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Markets & Finance

An Upside to the Biotech Blues

By Frank DiLorenzo Biotech stocks have been beaten down recently due to drug-development setbacks at some companies. The S&P Biotech index is testing the lows of September, 2001, and has fallen 16.3% year-to-date through Apr. 30, vs. a 4.8% decline in the S&P 1500 Super Composite index.

The recent selloff has been indiscriminate as investors reassess the proper valuation for the group. Even good companies with positive news have sold off to a point of undervaluation.

The weakness in biotech stocks comes at a time when fundamentals are improving as more drugs win approval. There have already been three major new drug approvals -- for Neulasta, Rebif, and Zevalin -- this year. Two major supplemental approvals, for Botox and Enbrel, were also recently handed down. Last year at this time, there was only one major approval (for PEG-Intron), which came in April, 2001.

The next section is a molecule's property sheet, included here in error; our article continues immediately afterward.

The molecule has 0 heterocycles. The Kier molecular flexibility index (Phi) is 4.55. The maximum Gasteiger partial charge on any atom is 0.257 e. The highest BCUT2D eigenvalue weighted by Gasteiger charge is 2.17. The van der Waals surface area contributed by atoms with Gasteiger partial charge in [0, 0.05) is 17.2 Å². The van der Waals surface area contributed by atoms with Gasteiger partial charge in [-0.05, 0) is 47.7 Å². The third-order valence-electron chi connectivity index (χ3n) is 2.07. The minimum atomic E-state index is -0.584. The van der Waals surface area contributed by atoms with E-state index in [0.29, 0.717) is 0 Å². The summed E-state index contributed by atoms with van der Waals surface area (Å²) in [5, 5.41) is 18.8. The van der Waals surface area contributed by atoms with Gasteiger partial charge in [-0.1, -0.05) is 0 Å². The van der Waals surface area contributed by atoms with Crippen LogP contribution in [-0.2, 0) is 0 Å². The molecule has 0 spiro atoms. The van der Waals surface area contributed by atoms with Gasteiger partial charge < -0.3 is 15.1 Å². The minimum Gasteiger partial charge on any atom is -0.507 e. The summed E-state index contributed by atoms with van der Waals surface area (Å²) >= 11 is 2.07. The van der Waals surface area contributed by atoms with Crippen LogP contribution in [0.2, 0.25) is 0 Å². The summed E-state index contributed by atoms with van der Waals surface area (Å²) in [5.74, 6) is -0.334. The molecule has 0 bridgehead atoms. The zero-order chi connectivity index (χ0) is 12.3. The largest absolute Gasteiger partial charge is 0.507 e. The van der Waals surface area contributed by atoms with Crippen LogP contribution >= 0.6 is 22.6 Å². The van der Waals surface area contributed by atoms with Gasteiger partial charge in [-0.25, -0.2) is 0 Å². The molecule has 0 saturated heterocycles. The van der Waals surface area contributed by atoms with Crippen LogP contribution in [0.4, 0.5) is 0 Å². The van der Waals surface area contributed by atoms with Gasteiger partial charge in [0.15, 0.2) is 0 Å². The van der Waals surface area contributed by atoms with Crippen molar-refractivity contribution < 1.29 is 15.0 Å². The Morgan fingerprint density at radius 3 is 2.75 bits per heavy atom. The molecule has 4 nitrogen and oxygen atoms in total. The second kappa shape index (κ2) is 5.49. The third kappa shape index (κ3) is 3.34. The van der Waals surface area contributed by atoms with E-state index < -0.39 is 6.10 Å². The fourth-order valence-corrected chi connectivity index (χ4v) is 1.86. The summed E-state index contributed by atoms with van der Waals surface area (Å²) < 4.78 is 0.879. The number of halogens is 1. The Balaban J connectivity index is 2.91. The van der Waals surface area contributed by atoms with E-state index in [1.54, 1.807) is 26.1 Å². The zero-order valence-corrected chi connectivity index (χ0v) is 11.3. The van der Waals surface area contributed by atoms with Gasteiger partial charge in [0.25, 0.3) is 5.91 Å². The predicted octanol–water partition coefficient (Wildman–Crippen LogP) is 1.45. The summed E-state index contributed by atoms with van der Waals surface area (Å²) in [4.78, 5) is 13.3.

LONG-TERM GROWTH. We estimate the average 4-year annualized EPS growth rate (from 2001 through 2005) for biotech companies is 24%, about three times the historic rate of earnings growth for companies in the S&P 500 index. Once investors recognize the earnings power for biotechs, we think money will flow back to the group.

On a net present value analysis of products and pipelines, S&P has a 5-STARS (buy) recommendation on Amgen (AMGN), Cephalon (CEPH), and Genzyme (GENZ).

We have a 4-STARS (accumulate) recommendation on Celgene (CELG), Genentech (DNA), Enzon (ENZN), IDEC Pharmaceuticals (IDPH), Immunex (IMNX), and Medimmune (MEDI). Analyst DiLorenzo follows biotechnology stocks for Standard & Poor's

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